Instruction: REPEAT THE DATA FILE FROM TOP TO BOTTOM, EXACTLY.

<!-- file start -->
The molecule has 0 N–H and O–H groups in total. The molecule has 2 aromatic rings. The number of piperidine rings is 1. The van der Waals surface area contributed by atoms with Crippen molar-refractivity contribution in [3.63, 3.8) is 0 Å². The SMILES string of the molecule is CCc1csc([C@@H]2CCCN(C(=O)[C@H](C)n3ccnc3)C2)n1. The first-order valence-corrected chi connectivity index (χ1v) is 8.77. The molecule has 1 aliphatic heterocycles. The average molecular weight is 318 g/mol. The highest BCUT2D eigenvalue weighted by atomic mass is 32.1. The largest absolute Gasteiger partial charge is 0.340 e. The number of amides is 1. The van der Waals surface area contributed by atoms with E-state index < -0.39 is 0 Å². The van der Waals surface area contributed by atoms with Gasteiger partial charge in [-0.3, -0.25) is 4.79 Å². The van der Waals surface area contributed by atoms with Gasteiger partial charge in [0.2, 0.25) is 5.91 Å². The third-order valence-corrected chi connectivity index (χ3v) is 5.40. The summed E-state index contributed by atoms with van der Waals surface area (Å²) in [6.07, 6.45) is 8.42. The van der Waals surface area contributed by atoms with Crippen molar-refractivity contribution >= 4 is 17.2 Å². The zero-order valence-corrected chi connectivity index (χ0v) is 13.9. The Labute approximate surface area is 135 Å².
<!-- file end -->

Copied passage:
The molecule has 0 N–H and O–H groups in total. The molecule has 2 aromatic rings. The number of piperidine rings is 1. The van der Waals surface area contributed by atoms with Crippen molar-refractivity contribution in [3.63, 3.8) is 0 Å². The SMILES string of the molecule is CCc1csc([C@@H]2CCCN(C(=O)[C@H](C)n3ccnc3)C2)n1. The first-order valence-corrected chi connectivity index (χ1v) is 8.77. The molecule has 1 aliphatic heterocycles. The average molecular weight is 318 g/mol. The highest BCUT2D eigenvalue weighted by atomic mass is 32.1. The largest absolute Gasteiger partial charge is 0.340 e. The number of amides is 1. The van der Waals surface area contributed by atoms with E-state index < -0.39 is 0 Å². The van der Waals surface area contributed by atoms with Gasteiger partial charge in [-0.3, -0.25) is 4.79 Å². The van der Waals surface area contributed by atoms with Gasteiger partial charge in [0.2, 0.25) is 5.91 Å². The third-order valence-corrected chi connectivity index (χ3v) is 5.40. The summed E-state index contributed by atoms with van der Waals surface area (Å²) in [6.07, 6.45) is 8.42. The van der Waals surface area contributed by atoms with Crippen molar-refractivity contribution >= 4 is 17.2 Å². The zero-order valence-corrected chi connectivity index (χ0v) is 13.9. The Labute approximate surface area is 135 Å².